Lorde: Cancelling Israel concert was 'right decision'

New Zealand pop star claims she didn't make the right call when she decided to perform in Tel Aviv.

Ben Ariel,

Lorde
Lorde
Reuters

New Zealand pop star Lorde said on Monday that it is the “right decision at this time” to cancel a summer concert in Israel.

The singer, 21, said in a statement quoted by JTA that she educated herself about Israel before booking the June concert announced a week ago but that “I didn’t make the right call on this one.”

“I’ve received an overwhelming number of messages and letters and have had a lot of discussions with people holding many views, and I think the right decision at this time is to cancel the show,” she said.

“I pride myself on being an informed young citizen, and I had done a lot of reading and sought a lot of opinions before deciding to book a show in Tel Aviv, but I’m not too proud to admit I didn’t make the right call on this one. Tel Aviv, it’s been a dream of mine to visit this beautiful part of the world for many years, and I’m truly sorry to reverse my commitment to come play for you. I hope one day we can all dance,” added Lorde.

News of the cancellation of Lorde’s June concert in Tel Aviv came on Sunday, days after pro-Palestinian Arab fans in her native New Zealand criticized her. Israeli concert organizers announced the cancellation and said ticket sales would be refunded.

Culture Minister Miri Regev on Sunday urged Lorde to reconsider her decision.

“Lorde, I expect you to be a ‘pure heroine’ like the title of your first album. A pure heroine of culture, void of any foreign political considerations, not to mention delusional ones,” Regev said.

The New Zealand Jewish Council responded to the cancellation by its local music icon.

“We are deeply disappointed that Lorde has succumbed to a small but loud group of extremist bullies. Boycotts of Israel will not lead to peace. Those who advocate them are not interested in negotiations between the two sides to this conflict or a two-state solution,” spokesperson for the Council, Juliet Moses, said, according to JTA.

“By cancelling her show, Lorde has sided with those who support the isolation and demonization of the one Jewish state in the world. She has ignored the moderate voices, including the vast majority of Jewish Kiwis, who believe in dialogue and co-existence, and the leading musicians like Radiohead, Nick Cave, Guns N Roses and Justin Bieber who have performed in Tel Aviv in the last year. She will still be performing in Russia, but no one accuses her of complicity with Putin, the occupation of the Crimea or chemical warfare in Syria,” Moses added.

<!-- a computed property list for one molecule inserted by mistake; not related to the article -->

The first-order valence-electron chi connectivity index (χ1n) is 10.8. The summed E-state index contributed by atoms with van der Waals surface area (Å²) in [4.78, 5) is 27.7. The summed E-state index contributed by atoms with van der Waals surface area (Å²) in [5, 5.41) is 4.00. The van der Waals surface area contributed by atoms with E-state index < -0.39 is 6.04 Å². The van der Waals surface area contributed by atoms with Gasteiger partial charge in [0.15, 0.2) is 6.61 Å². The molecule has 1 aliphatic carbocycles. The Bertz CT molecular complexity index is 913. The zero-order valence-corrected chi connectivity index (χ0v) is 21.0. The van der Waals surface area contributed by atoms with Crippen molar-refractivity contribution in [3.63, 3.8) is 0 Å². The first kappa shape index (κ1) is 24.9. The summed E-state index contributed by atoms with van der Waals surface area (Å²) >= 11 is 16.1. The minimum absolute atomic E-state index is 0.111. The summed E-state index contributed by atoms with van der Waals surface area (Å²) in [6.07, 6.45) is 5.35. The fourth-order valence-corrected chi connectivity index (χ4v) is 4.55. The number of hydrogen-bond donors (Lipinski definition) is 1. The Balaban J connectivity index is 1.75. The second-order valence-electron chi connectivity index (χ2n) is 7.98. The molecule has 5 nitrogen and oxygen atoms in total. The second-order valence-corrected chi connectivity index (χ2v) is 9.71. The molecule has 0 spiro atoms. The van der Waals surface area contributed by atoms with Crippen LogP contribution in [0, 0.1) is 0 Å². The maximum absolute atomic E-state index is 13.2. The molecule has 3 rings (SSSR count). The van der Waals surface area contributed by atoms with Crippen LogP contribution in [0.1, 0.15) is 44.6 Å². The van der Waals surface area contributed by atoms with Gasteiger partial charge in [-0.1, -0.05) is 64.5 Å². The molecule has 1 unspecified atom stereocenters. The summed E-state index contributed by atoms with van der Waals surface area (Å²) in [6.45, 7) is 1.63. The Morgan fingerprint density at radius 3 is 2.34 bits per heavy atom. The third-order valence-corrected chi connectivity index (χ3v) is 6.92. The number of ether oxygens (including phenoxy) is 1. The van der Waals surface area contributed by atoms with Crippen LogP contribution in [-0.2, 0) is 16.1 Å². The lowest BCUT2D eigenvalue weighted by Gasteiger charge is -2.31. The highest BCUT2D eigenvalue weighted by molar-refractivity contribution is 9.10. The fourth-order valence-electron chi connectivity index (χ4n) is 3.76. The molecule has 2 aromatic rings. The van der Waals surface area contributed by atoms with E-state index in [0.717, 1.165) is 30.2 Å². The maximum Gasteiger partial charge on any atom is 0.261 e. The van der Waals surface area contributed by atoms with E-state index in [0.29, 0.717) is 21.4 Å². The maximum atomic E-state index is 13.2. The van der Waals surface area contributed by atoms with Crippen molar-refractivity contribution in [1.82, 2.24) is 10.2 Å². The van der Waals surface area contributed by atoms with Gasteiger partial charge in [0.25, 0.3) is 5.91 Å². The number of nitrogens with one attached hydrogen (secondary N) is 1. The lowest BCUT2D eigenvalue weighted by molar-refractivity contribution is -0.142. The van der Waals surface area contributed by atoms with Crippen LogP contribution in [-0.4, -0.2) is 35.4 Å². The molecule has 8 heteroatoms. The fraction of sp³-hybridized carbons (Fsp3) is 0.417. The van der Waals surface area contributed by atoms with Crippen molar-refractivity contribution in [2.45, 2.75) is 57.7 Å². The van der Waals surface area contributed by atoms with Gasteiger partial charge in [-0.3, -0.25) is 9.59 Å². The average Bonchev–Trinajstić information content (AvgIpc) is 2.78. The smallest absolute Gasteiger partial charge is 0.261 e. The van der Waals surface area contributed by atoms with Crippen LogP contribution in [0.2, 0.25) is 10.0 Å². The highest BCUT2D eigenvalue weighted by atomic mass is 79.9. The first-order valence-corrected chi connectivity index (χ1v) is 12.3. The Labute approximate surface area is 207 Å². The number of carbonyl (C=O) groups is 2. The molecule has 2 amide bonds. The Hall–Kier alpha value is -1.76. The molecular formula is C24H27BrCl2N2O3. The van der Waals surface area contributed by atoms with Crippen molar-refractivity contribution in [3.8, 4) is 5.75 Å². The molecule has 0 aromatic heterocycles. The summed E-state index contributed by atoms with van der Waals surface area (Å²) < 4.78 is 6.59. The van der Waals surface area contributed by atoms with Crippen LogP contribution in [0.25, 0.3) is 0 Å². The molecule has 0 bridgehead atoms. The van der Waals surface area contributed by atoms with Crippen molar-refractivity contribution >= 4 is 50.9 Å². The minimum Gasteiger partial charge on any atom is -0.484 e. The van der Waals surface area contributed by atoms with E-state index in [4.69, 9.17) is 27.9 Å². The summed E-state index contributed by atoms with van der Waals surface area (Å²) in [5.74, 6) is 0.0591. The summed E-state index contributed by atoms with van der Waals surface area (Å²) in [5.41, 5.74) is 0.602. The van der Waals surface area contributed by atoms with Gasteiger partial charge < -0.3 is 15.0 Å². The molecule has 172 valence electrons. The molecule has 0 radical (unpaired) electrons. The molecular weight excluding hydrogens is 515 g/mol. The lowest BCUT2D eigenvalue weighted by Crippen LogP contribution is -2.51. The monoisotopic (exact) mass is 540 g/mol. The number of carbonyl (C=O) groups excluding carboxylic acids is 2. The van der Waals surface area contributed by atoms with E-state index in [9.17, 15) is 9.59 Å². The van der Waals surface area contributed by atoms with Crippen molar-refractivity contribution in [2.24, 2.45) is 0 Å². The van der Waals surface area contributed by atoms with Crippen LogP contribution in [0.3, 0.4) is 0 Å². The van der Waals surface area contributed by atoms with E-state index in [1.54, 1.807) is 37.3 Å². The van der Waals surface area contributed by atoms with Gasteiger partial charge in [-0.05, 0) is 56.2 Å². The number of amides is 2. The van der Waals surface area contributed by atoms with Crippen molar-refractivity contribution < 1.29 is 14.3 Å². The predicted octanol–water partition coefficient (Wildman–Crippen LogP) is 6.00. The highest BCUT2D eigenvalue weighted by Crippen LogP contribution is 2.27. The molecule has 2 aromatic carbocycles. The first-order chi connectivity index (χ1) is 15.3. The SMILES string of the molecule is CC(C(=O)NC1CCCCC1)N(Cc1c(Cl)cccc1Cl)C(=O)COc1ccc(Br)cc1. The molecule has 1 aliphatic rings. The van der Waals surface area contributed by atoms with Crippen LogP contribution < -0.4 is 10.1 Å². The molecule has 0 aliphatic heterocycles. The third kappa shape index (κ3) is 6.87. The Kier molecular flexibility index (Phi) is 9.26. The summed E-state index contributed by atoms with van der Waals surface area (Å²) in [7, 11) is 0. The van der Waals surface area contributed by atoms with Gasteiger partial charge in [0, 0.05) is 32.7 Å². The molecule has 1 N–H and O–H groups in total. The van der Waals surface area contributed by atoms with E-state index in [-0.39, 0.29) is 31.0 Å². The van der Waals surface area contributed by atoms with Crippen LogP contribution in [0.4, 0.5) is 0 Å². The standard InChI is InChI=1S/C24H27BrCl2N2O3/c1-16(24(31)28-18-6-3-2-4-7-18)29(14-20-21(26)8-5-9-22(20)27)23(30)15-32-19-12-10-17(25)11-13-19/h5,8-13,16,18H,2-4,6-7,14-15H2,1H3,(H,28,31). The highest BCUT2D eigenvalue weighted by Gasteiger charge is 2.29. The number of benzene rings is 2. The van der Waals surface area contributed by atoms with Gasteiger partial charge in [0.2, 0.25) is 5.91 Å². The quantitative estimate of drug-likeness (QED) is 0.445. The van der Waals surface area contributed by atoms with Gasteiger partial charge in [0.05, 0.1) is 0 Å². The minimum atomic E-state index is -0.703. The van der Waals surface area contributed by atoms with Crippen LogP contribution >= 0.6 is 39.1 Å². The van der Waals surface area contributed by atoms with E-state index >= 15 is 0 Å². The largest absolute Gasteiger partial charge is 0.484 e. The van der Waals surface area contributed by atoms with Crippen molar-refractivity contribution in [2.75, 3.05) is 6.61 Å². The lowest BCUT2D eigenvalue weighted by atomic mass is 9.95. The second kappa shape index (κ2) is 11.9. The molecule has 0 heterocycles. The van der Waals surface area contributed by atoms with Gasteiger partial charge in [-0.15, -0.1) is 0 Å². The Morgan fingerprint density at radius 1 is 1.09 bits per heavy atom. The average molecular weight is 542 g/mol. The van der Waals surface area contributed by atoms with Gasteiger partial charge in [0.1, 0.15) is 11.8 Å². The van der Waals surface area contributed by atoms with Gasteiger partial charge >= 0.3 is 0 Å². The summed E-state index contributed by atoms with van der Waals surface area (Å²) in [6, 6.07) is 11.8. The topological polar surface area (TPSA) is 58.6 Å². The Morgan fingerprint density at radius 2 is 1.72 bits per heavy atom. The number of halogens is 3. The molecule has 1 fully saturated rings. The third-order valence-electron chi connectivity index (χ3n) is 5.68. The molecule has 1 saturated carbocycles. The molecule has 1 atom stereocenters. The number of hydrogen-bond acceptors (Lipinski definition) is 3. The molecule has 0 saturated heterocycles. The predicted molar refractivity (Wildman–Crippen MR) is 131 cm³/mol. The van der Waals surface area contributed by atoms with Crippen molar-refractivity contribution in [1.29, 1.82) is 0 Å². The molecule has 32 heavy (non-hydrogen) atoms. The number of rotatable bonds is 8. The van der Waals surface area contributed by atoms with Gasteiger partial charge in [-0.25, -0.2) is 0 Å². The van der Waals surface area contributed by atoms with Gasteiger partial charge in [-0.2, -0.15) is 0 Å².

Foreign artists who seek to perform in Israel are under constant pressure from BDS activists to cancel their shows.

Much of this pressure comes from former Pink Floyd frontman and notorious anti-Israel activist Roger Waters.

His list of targets includes Jon Bon Jovi, Alan Parsons, the Rolling Stones, Neil Young, Radiohead and actress Scarlett Johansson.

In addition, Waters has in the past compared Israel to Nazi Germany, saying in an interview, “The situation in Israel/Palestine, with the occupation, the ethnic cleansing and the systematic racist apartheid Israeli regime is unacceptable.”

He previously released a giant balloon pig bearing the Star of David during a concert in Belgium. Concert-goers said the Jewish star was among several symbols representing various corporations and fascist movements.

Most recently, Waters clashed with Australian rocker Nick Cave, who resisted boycott calls and went ahead with his Israel show and even criticized the BDS movement.

In addition to Cave, Radiohead played in Tel Aviv this past July, defying boycott calls. Popular rhythm and blues artist Alicia Keys and pop duo Pet Shop Boys are among the artists who have also performed in Israel in recent years, amid calls to cancel their show.

At the same time, several popular musicians, such as Elvis Costello and Lauryn Hill, have cancelled past concerts in Israel following pressure from BDS.








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